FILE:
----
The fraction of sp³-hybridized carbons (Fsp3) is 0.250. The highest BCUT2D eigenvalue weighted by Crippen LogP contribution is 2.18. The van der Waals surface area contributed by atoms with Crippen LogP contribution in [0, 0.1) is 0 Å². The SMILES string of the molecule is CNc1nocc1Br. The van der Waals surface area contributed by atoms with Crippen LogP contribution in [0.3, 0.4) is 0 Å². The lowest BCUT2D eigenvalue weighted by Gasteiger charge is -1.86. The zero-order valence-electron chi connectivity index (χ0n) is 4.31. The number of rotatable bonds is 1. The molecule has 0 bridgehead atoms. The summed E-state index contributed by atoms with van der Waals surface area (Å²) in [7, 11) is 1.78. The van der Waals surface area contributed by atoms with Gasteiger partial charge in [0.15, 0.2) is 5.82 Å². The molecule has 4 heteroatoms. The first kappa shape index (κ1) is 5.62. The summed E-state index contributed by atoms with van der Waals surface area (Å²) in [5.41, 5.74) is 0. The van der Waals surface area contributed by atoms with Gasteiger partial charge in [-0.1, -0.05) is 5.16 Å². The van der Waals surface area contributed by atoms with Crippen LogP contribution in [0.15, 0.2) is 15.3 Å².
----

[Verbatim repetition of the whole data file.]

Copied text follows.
The fraction of sp³-hybridized carbons (Fsp3) is 0.250. The highest BCUT2D eigenvalue weighted by Crippen LogP contribution is 2.18. The van der Waals surface area contributed by atoms with Crippen LogP contribution in [0, 0.1) is 0 Å². The SMILES string of the molecule is CNc1nocc1Br. The van der Waals surface area contributed by atoms with Crippen LogP contribution in [0.3, 0.4) is 0 Å². The lowest BCUT2D eigenvalue weighted by Gasteiger charge is -1.86. The zero-order valence-electron chi connectivity index (χ0n) is 4.31. The number of rotatable bonds is 1. The molecule has 0 bridgehead atoms. The summed E-state index contributed by atoms with van der Waals surface area (Å²) in [7, 11) is 1.78. The van der Waals surface area contributed by atoms with Gasteiger partial charge in [0.15, 0.2) is 5.82 Å². The molecule has 4 heteroatoms. The first kappa shape index (κ1) is 5.62. The summed E-state index contributed by atoms with van der Waals surface area (Å²) in [5.41, 5.74) is 0. The van der Waals surface area contributed by atoms with Gasteiger partial charge in [-0.1, -0.05) is 5.16 Å². The van der Waals surface area contributed by atoms with Crippen LogP contribution in [0.15, 0.2) is 15.3 Å².